Guest post by Eli Raber
Volunteers are the backbone behind many organizations. BusinessAdvising.org, for example, is made possible by business advisers who volunteer their time, insight, and experience to strengthen small businesses that create jobs in underserved communities.
Because volunteers are so important, it’s essential that your engagement and appreciation efforts don’t fall through the cracks. Read on to discover four management missteps that are easy to make, yet with a proactive approach, even easier to avoid.
Fail #1: Not Framing the Big Picture
While you may live your organization’s mission day in and day out, volunteers may need some education on your “big picture.” Just like you, your volunteers could benefit from a holistic perspective.
Break down the value of their work; how do their personal contributions add to the whole, and in what ways are their efforts creating impact? Framing things in a larger scope can up the commitment factor for volunteers, making their efforts more meaningful.
Fail #2: Setting Blurry Expectations
Just because volunteers are eager, willing, and…well, voluntary, doesn’t mean they should be thrown into situations without clear expectations and support. Commit to giving your volunteers the tools they need to succeed.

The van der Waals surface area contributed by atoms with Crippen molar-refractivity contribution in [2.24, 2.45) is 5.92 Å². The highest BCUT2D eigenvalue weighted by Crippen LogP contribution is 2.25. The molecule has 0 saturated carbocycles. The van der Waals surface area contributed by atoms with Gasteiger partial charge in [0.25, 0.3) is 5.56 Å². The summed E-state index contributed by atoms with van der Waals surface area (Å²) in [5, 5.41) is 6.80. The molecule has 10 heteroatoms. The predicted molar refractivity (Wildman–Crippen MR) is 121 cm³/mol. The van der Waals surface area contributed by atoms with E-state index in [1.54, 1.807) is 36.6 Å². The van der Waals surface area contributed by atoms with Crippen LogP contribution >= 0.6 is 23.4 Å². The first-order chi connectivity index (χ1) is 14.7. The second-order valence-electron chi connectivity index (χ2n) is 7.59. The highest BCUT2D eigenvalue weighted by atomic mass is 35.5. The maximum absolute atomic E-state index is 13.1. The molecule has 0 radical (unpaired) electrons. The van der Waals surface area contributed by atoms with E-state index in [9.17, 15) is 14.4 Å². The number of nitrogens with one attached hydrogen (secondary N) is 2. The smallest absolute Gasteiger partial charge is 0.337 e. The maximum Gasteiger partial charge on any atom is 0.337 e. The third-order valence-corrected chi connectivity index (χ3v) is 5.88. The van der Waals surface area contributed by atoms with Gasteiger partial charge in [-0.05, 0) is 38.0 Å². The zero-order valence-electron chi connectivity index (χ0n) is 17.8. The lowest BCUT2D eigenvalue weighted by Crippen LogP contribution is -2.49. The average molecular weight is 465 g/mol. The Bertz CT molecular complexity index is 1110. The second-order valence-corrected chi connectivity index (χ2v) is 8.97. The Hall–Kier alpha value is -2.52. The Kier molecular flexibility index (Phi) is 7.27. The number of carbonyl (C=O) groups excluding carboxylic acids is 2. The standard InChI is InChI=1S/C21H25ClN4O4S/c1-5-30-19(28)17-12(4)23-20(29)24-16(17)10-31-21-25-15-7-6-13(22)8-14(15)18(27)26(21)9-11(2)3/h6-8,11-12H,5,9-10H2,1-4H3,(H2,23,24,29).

From an information sheet to a formal starter kit—standardize an onboarding process that best suits your volunteers. Also, take the time to teach your staff how best to train your volunteers; volunteers who do not feel supported by program staff may have a bad experience and might not come back.
Fail #3: Narrow Entry Points for Engagement
Don’t discount the different ways volunteers can lend a hand. For example, the most common way for BusinessAdvising.org’s volunteers to contribute is by mentoring a small businesses. But that’s not a convenient option for everyone who believes in our mission, so we offer multiple entry points for engagement. Hosting an online webinar, volunteering to table an event, and submitting a blog post are different yet important ways our volunteers contribute.
Empower your volunteers to think outside the box when deciding how to help. Also, consider organizing a volunteer committee that can give a voice to the group, and thus, creates a seamless way for your organization to stay connected to its volunteer base.
Fail #4: When Appreciation Stays Stagnant
We all know that we can’t take our volunteers for granted, but thanking them through the same old channel is another fail. Your appreciation should be as fresh and vibrant as your volunteers’ energy.
From t-shirts to coffee cups, consider swag for your volunteers. A Volunteer of the Year Award is an exciting way to show thanks, or (on a smaller scale), make social media shoutouts to outstanding contributors. Remember, individual attention can be more powerful than public recognition. When volunteers send you an email or answer a survey, make an effort to respond. Exemplify that you’re listening and prove how important they are.
Our program, like so many others, would not exist without volunteers. What are some other “fails” to avoid? Join the conversation via the share buttons below!